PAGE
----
– MalMan35
    Nov 16 '15 at 11:41
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Like others have suggested, radios in the frequency bands stated are not for leisure use. If you're looking for a radio for casual leisure use, you'd want to consider either:

  • The low-power (0.1W) Tokutei Shoudenryoku Musen (Specified Low Powered Radio) (特定小電力無線局) radios, which are ready to use out of the box with no registration, license, or yearly spectrum use fees. These have a range of about 0.3km to 1km). OR
  • The high-power (~5W, range of about 1km to 5km, and somewhat expensive) digital kan-i registration radios デジタル簡易無線, which are super powerful and don't need a license, but must be registered in Japan. These operate on UHF 351Mhz. Costs about 2,400yen to register one handset for 5 years, plus 450yen per year in spectrum use fees.

There's a super deep-dive here: https://hokkaidowilds.org/two-way-radios-in-the-hokkaido-backcountry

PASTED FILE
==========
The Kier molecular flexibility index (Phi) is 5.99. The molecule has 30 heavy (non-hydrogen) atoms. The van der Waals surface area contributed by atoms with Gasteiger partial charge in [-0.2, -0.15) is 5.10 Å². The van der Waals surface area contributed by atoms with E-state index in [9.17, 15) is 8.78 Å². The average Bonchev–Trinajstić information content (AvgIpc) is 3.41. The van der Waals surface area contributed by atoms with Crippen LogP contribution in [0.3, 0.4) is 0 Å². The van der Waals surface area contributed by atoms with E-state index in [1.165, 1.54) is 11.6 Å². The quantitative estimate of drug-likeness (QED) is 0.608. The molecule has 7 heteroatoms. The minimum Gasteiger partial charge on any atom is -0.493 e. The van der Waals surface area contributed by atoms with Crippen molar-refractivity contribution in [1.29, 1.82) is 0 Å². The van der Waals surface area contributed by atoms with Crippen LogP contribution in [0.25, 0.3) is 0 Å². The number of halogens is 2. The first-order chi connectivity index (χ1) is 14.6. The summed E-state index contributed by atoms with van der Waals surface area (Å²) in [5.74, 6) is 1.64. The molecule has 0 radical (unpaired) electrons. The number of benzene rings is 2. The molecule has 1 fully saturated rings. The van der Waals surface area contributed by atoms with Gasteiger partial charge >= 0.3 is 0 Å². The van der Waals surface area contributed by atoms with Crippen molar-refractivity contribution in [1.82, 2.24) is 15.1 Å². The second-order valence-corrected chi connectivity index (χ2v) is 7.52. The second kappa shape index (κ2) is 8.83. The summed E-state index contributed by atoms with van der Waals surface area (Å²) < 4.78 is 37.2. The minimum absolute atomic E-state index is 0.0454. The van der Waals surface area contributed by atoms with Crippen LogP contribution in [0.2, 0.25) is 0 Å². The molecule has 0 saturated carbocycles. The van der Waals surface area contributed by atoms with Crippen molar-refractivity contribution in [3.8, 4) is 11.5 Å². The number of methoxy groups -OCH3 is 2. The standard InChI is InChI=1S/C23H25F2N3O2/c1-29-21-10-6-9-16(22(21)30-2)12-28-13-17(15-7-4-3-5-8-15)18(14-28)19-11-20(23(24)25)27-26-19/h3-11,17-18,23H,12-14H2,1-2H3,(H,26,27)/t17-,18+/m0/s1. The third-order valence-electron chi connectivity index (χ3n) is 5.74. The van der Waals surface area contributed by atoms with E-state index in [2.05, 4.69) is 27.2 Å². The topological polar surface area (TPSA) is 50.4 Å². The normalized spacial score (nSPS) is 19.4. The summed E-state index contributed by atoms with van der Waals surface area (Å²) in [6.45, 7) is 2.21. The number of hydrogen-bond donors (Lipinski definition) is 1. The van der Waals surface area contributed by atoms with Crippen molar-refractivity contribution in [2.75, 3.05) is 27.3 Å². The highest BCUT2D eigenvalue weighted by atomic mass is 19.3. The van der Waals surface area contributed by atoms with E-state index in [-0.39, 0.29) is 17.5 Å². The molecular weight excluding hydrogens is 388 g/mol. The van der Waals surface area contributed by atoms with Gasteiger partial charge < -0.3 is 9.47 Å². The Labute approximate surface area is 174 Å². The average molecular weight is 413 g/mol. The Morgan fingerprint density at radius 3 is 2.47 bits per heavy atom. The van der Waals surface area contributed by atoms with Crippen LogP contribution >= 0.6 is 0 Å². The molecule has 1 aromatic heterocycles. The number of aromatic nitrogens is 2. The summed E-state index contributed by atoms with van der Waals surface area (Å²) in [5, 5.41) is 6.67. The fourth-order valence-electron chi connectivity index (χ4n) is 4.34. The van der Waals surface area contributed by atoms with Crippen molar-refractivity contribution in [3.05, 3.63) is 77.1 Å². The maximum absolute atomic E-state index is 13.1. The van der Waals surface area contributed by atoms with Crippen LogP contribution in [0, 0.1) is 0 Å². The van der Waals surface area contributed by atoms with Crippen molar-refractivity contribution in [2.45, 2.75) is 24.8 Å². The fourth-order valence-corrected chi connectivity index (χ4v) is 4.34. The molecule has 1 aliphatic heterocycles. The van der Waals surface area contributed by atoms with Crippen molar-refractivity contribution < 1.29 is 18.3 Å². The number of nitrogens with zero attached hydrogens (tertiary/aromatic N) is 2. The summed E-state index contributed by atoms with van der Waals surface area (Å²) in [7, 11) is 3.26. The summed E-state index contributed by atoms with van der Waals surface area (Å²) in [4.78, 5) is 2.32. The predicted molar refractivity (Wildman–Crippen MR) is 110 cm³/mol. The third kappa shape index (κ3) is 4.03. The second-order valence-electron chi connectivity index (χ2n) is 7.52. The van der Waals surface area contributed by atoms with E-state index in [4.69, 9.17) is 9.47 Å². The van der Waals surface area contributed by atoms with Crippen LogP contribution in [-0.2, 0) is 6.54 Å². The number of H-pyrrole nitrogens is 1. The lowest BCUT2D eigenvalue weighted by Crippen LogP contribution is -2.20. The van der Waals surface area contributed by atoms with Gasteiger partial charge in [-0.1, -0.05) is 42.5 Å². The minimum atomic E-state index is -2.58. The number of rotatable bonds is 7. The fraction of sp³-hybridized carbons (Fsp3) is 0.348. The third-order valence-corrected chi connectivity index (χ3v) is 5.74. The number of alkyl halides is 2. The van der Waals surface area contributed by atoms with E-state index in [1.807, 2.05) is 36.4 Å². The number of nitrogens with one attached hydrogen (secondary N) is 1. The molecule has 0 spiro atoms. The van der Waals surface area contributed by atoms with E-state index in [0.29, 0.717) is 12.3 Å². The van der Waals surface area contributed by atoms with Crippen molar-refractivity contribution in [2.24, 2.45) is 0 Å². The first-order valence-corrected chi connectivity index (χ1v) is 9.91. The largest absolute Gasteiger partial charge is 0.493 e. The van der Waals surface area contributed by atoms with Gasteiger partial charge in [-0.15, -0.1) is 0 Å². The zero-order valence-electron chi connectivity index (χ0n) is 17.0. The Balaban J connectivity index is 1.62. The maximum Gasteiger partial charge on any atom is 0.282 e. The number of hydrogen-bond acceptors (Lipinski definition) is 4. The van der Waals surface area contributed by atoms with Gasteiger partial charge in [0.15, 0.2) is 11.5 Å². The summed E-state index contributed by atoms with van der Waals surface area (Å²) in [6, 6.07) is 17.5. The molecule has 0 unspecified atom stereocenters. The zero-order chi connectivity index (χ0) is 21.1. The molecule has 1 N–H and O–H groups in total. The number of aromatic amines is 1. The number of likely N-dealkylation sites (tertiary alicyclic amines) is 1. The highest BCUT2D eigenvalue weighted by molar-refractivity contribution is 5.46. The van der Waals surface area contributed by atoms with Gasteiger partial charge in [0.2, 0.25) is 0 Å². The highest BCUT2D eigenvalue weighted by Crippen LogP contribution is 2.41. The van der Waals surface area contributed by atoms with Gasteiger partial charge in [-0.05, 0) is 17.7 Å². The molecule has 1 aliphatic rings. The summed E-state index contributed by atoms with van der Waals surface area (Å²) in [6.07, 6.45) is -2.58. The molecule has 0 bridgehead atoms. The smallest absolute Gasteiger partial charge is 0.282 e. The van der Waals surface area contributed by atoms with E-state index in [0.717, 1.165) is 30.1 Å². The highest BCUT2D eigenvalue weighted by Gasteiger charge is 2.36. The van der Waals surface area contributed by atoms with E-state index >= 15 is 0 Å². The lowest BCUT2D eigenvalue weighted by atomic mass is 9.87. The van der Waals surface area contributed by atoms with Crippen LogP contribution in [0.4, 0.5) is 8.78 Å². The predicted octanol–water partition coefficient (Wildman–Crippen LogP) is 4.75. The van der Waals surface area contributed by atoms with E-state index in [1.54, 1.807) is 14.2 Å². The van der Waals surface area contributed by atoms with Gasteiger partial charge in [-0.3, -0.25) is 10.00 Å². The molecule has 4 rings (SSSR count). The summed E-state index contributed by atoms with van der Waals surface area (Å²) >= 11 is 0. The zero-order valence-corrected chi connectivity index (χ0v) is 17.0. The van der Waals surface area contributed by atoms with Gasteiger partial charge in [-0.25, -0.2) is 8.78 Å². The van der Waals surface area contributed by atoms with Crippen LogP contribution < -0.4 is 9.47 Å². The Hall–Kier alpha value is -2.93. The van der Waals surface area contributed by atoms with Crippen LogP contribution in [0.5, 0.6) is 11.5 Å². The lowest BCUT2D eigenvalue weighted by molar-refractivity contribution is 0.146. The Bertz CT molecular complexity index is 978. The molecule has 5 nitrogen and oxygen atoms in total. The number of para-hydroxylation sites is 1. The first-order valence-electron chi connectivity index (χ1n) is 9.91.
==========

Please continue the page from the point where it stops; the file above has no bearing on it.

Apologies for the self-promotion, but I've also made a free English-language tool to generate printable Japanese registration docs here: https://hokkaidowilds.org/how-to-register-two-way-digital-kan-i-radios-in-japan-in-english

You can also register devices just by filling in the Japanese forms and sending them away. You can get the Japanese forms from each telecommunications bureau jurisdiction's website. E.g., Hokkaido - https://www.soumu.go.jp/soutsu/hokkaido/E/cr/dwn10.htm

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    $\begingroup$ Hello Robert, and welcome to this site! And since your tool is free, that really isn't self-promotion. :-) $\endgroup$
    – Mike Waters
    May 16 at 20:48
  • $\begingroup$ I noticed that there is a section there about Amateur Radio. By "leisure use", is that what you mean? $\endgroup$
    – Mike Waters
    May 16 at 20:53
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    $\begingroup$ Cheers Mike. Sorry, the 'leisure use' term is a bit ambiguous; digital simple registration radios can be used for work purposes also, as well as for individuals in non-work scenarios. I guess the point is that license-free radios (e.g., the 341Mhz digital simple radios) are license-free, making them accessible to the average user (registration requirements notwithstanding). HAM and other VHF and UHF on different frequencies need the user to be licensed. $\endgroup$ May 17 at 21:52